In Juniper Flats, CA, county land surveyors use UAS to save tax dollars and project times and to improve public safety.
Photo above: Steven Lewis, Trish Ortega, Paul Clements, Claudio Padres of RCFC & WCD; Sebastien Borghini of Microdrones; Dan McMahon of Allen Instruments.
Joshua Tremba does a lot of mapping; he’s the supervising land surveyor for the Riverside County Flood Control and Water Conservation District (RCFC&WCD).
Covering the entire western half of Riverside County, Tremba and the RCFC&WCD are involved in 100 to 200 mapping projects per year. It’s no wonder they began looking for ways to perform this work more efficiently.
Research into new approaches culminated in one conclusion: they needed to consider deploying drones, preferably with direct georeferencing.
“We usually contract the aerial data collection, and it’s often done with traditional aircraft. I wanted to be able to do it much more quickly and easily,” said Tremba. “If there is a flood, large construction project, or anything else we need to map, I want to be able to do it right away and have the data within our possession and control.”
RCFC&WCD is currently working with Allen Instruments, a geospatial equipment provider helping the county learn more about unmanned aerial systems. They sell complete UAS solutions, which include aircraft, sensors, and software: everything surveyors, engineers, and construction pros need to get started with aerial mapping.
While consulting with Allen Instruments, Tremba discovered, “I was extremely impressed with the flight times of the Microdrones systems. They can map large areas with one battery charge.”
What also drew Tremba to mdMapper1000DG was direct georeferencing and the advanced performance it enables.
A Marriage of Convenience
Direct georeferencing (DG) is a method of connecting aerial images to their position on the Earth and putting them together in the most precise possible order. This method drastically reduces the amount of time surveyors like Tremba must spend on mapping projects because it decreases data collection and processing times and eliminates the need to install ground control points (GCPs).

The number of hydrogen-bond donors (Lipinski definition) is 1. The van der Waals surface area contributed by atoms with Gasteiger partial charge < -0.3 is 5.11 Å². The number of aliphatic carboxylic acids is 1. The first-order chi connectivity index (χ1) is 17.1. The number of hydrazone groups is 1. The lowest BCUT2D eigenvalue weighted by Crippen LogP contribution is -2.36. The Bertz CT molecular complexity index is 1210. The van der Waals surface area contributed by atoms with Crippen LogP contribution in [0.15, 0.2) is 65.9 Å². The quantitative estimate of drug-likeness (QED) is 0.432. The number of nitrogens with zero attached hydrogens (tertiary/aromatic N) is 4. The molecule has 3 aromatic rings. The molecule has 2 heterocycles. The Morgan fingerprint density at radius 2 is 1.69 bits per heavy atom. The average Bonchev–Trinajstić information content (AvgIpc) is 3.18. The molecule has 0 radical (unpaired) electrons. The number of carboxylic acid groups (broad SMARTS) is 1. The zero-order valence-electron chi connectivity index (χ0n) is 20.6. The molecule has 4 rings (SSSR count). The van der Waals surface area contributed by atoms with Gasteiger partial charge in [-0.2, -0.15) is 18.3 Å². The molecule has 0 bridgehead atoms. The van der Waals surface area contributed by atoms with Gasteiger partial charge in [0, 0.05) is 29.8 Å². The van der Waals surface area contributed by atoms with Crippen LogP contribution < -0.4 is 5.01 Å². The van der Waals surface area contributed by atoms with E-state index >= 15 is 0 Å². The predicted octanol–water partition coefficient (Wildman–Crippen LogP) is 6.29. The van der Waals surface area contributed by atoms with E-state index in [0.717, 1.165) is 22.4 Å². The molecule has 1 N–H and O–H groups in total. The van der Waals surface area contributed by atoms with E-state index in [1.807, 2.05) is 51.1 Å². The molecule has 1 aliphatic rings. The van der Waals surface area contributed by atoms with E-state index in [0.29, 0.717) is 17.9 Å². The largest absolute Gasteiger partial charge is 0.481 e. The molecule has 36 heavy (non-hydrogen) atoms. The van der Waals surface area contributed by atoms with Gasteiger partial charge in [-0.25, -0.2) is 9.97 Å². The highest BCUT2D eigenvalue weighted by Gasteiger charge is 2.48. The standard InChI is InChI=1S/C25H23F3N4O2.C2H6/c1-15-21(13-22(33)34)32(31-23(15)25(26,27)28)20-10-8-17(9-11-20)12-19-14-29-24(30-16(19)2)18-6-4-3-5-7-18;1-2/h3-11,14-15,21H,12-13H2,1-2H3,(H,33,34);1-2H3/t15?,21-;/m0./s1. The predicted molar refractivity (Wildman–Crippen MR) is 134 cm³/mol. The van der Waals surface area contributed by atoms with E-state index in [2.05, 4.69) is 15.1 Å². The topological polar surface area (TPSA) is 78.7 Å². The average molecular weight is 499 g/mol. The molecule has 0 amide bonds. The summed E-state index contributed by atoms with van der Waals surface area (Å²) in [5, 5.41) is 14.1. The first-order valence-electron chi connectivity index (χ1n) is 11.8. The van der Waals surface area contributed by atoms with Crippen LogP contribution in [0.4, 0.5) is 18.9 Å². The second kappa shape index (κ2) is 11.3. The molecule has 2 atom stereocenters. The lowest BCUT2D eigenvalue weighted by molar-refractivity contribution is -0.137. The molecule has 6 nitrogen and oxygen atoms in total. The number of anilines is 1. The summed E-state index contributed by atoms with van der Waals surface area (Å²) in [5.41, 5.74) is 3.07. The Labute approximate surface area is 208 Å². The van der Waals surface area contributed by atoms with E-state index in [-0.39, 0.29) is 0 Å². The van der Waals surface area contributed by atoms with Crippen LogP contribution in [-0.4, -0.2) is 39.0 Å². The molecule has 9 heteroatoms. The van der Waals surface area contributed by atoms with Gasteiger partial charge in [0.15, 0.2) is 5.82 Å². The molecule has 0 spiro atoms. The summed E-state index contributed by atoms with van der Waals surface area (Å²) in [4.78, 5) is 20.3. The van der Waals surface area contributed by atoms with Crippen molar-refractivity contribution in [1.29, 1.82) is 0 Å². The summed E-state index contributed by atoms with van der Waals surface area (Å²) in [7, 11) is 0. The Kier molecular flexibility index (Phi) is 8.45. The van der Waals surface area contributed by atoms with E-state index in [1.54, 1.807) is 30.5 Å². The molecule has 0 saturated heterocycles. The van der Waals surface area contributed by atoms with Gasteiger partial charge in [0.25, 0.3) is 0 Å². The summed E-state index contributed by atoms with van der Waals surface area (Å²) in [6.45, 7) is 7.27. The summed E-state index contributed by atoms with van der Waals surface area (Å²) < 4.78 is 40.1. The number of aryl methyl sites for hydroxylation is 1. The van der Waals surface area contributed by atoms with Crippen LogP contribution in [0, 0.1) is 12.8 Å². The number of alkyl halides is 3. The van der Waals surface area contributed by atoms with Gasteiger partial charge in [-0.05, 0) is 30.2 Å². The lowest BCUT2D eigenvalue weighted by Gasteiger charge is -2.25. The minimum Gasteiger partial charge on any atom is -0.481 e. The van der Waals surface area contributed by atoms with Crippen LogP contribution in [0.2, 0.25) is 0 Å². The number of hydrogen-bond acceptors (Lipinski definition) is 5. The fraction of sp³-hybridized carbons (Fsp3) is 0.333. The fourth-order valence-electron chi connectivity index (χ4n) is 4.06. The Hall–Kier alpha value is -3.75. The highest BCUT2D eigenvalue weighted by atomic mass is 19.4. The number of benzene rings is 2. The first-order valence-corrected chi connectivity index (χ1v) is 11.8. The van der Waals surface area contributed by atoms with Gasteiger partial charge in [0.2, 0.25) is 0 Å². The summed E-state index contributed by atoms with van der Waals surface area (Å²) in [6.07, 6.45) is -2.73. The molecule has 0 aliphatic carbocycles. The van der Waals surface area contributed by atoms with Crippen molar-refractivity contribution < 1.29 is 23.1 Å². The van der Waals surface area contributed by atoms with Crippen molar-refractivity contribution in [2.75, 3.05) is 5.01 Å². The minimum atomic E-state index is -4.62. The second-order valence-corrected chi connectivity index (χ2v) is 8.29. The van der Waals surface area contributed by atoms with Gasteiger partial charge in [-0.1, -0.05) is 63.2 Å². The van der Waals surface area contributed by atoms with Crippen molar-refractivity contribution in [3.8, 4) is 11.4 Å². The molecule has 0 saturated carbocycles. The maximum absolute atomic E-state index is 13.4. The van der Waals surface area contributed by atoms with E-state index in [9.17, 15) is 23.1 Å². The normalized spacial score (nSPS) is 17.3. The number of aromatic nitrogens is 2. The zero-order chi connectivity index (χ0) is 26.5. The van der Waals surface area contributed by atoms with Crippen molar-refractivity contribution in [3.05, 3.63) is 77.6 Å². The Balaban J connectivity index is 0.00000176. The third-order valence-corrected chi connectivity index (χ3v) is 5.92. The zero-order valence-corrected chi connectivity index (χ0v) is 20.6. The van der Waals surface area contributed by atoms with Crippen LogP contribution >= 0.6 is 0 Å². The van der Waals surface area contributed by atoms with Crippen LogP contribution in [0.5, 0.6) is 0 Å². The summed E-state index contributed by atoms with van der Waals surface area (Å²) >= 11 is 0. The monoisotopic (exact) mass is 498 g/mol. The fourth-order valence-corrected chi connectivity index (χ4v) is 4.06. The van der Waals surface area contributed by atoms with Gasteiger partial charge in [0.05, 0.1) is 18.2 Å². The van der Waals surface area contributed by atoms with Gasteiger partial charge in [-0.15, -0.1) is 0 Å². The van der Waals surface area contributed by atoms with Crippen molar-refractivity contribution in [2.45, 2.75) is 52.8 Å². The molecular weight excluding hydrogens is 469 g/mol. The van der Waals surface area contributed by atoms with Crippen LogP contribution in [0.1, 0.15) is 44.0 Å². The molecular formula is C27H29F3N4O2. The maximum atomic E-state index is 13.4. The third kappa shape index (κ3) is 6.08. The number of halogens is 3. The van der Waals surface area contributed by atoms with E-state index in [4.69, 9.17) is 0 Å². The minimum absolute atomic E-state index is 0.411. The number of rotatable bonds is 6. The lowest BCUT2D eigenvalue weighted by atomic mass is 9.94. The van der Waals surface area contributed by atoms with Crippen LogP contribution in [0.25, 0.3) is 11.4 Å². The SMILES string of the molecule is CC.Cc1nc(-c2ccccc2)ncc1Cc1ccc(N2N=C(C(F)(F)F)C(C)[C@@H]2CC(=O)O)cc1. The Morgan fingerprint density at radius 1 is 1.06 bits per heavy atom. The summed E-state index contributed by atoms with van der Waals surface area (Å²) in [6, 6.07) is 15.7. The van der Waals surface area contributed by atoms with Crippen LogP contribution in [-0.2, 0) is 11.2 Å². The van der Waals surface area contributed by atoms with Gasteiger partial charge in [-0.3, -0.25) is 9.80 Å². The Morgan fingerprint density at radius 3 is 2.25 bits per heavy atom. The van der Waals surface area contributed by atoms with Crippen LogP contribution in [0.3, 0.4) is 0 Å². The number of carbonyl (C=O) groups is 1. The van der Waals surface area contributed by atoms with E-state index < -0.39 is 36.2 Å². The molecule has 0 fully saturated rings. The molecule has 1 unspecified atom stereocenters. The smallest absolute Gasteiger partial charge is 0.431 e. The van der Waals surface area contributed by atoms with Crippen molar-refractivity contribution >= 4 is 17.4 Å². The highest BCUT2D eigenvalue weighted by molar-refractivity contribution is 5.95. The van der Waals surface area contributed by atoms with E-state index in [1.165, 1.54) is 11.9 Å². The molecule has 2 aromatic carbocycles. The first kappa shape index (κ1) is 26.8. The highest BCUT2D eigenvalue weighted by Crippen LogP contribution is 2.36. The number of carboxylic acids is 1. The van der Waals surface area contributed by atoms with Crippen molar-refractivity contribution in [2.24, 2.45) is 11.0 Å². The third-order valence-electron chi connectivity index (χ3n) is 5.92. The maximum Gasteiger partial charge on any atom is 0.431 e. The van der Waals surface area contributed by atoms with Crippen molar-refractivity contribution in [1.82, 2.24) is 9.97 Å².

Direct georeferencing drastically reduces the amount of time surveyors must sPend on mapping projects.
“Not having to install GCPs is a really big deal for us,” said Tremba. “It will allow us to complete projects in a fraction of the time. What used to take weeks will now take one or two days. This also amounts to significant cost savings, all while achieving the same or better accuracy. It’s going to revolutionize the way we do our work.”
Testing a UAS to Survey a New Basin in Juniper Flats
The RCFC&WCD describes their mission as follows: “We responsibly manage stormwater in service of safe, sustainable, and livable communities.” Beyond the important goals of improving safety and conserving natural resources, RCFC&WCD’s work also provides tremendous economic benefit to the country.
An example is a high-profile construction project happening right now in Juniper Flats. RCFC&WCD recently tested the mdMapper1000DG on the project, first mapping according to their conventional methods and then using the mapping system with direct georeferencing to compare results.
This mission mapped an extremely flat area where a huge basin was recently constructed. The goal was to ensure that the basin would be able to hold the amount of water necessary before it releases into a newly built storm drain system and then eventually into a local river.
Direct Georeferencing Drives Development
The accuracy of this project was crucial. Proper construction of the basin will improve safety first and foremost, but it will also have a huge economic impact on the area.
Developers are planning to build hundreds of homes where there is now mostly farmland in a floodplain. The goal of the basin is to help reduce the area of the floodplain as much as possible to avoid flood insurance requirements for homeowners in those newly developed areas, making these developments more attractive to buyers.
The basin and its down- stream facilities will reduce a whopping 1,882 acres of flood plain to just 70 acres.
“We map over 100 facilities per year, and to achieve that we need to remark and rehabilitate thousands of previously controlled GCPs annually. That is a lot of redundant work that we can now eliminate,” said Tremba. “With the UAS system, we can drastically cut our field time investment while also cutting aerial flight costs. That is incredible.”
This system will also allow surveyors to map more frequently and flexibly. Currently, floodplain maps for an area are made once every ten years.
“At any given time, a map could be up to ten years old. Rather than using these old legacy maps to assess flood risk for large communities, we could just go out with a UAS and get it done, go out immediately and map the area. It will add a lot of flexibility to our operation.”
Dull, Dirty, Dangerous? Not Anymore.
Drones are often said to be great for projects that are “dull, dirty, or dangerous.” Tremba agrees with this statement.
“We have to go into a lot of not-so-fun places to collect data. It’s not uncommon that our employees will need to crawl through poison oak. With a drone, we can avoid that.”
Tremba is convinced UAVs will be right for Riverside, but does the rest of the county agree?
“It takes time for the county, or any government body really, to make decisions about using new technology. But I think once the information is reviewed it will be a no-brainer,” said Tremba. “This system will save our taxpayers a lot of money and help improve public safety. If there’s a flood, we will be able to map it immediately and make important decisions more quickly. It will benefit our community in many ways.”